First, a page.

This is because artificially easy credit generates income for banks in the short term by mortgaging the long term instead. A rise in the money supply now makes profits for the banks but pushes up prices for everyone else. Specifically, a rise in property prices (a fixed and real asset which inevitably rises as the value of paper currency is debased) generates huge problems for the whole economy, and especially for family life. Families cannot afford to have more children; and the resulting collapse in the birth rate stores up trouble in the future for important things like pensions and health care. It also drives immigration, which in turn causes its own problems, specifically the abuse of social costs, which drives up taxes, taking yet more money out of the pockets of ordinary working citizens.
To put it in a nutshell, a system of paper currency, easy credit and high taxes destroys the natural order of society. It breaks the social contract and pays for the present at the expense of the future. The financial system, however, prospers. Banks make money because the cheaper credit is, the more money they can lend. In their search for ever greater income, banks have flooded the Western economy with credit. The current “sub-prime” mortgage crisis in the US and Britain is only the tip of the iceberg. It is now very easy to take out vast loans for property in both countries, many multiples of one’s annual salary, on the basis of no proof whatsoever: I, for instance, have a loan which is many times my own annual income and I obtained it without having any regular salary and without providing any proof of my financial position whatever. It was all done by word. My wife, meanwhile, was recently offered a credit card by our local department store, which duly arrived in the post, giving us £6,000 in instant credit even though she has no income whatever, and even though a card was issued in my name without me even having set foot in the shop.
Once people have difficulty repaying such dodgy loans, then of course the whole system risk collapse. The income from these loans is itself used as collateral for other increasingly baroque financial operations but if the basis for them dries up then the knock-on effect can be very serious, since it is a feature of options and other financial instruments that very large sums can be leveraged for very little money. All this, I repeat, is encouraged by the bank which directs operations at the centre, the Federal Reserve, which never pays its own debts and encourages a climate of easy credit.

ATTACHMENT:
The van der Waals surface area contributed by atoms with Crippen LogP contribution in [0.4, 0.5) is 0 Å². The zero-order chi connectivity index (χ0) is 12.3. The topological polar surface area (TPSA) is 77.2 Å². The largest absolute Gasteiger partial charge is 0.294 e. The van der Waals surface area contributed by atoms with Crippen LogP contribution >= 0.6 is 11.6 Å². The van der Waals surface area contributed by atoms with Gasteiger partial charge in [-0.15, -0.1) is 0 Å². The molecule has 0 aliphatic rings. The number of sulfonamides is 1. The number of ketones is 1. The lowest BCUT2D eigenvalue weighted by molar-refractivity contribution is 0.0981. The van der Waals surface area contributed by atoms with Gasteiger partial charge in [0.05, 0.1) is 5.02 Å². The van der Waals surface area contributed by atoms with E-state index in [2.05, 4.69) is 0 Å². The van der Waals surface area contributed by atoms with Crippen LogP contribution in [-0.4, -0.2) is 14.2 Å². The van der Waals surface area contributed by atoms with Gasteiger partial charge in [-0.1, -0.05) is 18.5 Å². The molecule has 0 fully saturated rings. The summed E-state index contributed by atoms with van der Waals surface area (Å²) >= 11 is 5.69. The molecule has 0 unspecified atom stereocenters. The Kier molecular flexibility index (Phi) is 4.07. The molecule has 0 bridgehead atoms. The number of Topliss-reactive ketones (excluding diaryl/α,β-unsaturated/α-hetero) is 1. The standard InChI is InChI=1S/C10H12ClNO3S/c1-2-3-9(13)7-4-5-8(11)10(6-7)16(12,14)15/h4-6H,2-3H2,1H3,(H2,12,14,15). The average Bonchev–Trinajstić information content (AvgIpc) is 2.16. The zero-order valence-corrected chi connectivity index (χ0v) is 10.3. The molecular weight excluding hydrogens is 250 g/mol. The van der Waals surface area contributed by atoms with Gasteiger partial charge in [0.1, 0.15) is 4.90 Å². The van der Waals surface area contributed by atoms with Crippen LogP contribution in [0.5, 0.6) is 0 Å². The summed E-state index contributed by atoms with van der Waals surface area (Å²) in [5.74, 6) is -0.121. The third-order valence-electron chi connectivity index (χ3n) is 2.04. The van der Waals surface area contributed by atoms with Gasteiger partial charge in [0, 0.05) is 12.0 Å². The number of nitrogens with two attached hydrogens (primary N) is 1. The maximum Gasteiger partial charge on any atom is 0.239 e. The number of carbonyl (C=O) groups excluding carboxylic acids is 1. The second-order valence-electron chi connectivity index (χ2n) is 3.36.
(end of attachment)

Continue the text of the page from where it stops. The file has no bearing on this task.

The real collapse of the world financial system would come if countries and oil producers started to abandon the US dollar, as some are already doing. Because the US prints limitless amounts of green paper, demand for it has to be kept going somehow. Oil is a major source of demand – and one of the reasons for Saddam Hussein’s downfall was that he decided to sell his oil for euros in 2000. The link between paper currency and militarism is integral. If the dollar is abandoned, then the United States will no longer be able to pay for its limitless imports. Indeed, if oil rises significantly in price, then the very fabric of American life will be threatened since all American cities are constructed in such a way that it is not possible to live in them without a motor car.
The argument is also advanced that state control of the financial system is necessary to prevent financial collapse. This argument is looking a little threadbare as banks collapse in London and New York – the collapse of Northern Rock has caused the British government to pump in nearly twice as much money as it spends every year on the armed forces – and as whole currencies collapsed, in Russia and the Far East, in 1998.
Because the vested interests are so great, the US Central Bank and the other countries of the world will do all they can to keep this racket going for as long as possible. They may succeed for a while. But the world financial system is parasitic on society, and it impoverishes it in the end. It is contrary to the natural order and, sooner or later, it is the natural order which will return.